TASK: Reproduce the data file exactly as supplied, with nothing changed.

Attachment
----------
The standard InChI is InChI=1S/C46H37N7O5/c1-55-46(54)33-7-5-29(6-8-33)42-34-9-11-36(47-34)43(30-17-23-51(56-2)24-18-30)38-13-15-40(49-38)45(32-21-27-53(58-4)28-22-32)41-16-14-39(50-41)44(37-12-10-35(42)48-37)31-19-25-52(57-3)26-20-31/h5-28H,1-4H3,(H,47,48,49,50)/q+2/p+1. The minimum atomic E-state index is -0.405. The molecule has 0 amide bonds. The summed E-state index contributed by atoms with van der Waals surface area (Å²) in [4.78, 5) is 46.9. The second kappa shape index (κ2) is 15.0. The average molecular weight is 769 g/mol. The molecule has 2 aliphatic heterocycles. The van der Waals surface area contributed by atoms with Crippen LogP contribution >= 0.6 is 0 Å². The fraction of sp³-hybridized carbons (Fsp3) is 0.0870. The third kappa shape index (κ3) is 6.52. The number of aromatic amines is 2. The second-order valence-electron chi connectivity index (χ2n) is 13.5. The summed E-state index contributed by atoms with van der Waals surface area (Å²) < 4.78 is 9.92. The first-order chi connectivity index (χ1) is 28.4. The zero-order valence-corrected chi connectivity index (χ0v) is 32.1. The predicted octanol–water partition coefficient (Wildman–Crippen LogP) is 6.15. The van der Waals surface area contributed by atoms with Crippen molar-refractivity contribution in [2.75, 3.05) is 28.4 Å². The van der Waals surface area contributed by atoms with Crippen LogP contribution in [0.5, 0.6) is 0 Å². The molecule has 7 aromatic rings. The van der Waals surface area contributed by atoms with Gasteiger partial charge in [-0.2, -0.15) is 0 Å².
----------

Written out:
The standard InChI is InChI=1S/C46H37N7O5/c1-55-46(54)33-7-5-29(6-8-33)42-34-9-11-36(47-34)43(30-17-23-51(56-2)24-18-30)38-13-15-40(49-38)45(32-21-27-53(58-4)28-22-32)41-16-14-39(50-41)44(37-12-10-35(42)48-37)31-19-25-52(57-3)26-20-31/h5-28H,1-4H3,(H,47,48,49,50)/q+2/p+1. The minimum atomic E-state index is -0.405. The molecule has 0 amide bonds. The summed E-state index contributed by atoms with van der Waals surface area (Å²) in [4.78, 5) is 46.9. The second kappa shape index (κ2) is 15.0. The average molecular weight is 769 g/mol. The molecule has 2 aliphatic heterocycles. The van der Waals surface area contributed by atoms with Crippen LogP contribution >= 0.6 is 0 Å². The fraction of sp³-hybridized carbons (Fsp3) is 0.0870. The third kappa shape index (κ3) is 6.52. The number of aromatic amines is 2. The second-order valence-electron chi connectivity index (χ2n) is 13.5. The summed E-state index contributed by atoms with van der Waals surface area (Å²) < 4.78 is 9.92. The first-order chi connectivity index (χ1) is 28.4. The zero-order valence-corrected chi connectivity index (χ0v) is 32.1. The predicted octanol–water partition coefficient (Wildman–Crippen LogP) is 6.15. The van der Waals surface area contributed by atoms with Crippen molar-refractivity contribution in [2.75, 3.05) is 28.4 Å². The van der Waals surface area contributed by atoms with Crippen LogP contribution in [0.5, 0.6) is 0 Å². The molecule has 7 aromatic rings. The van der Waals surface area contributed by atoms with Gasteiger partial charge in [-0.2, -0.15) is 0 Å².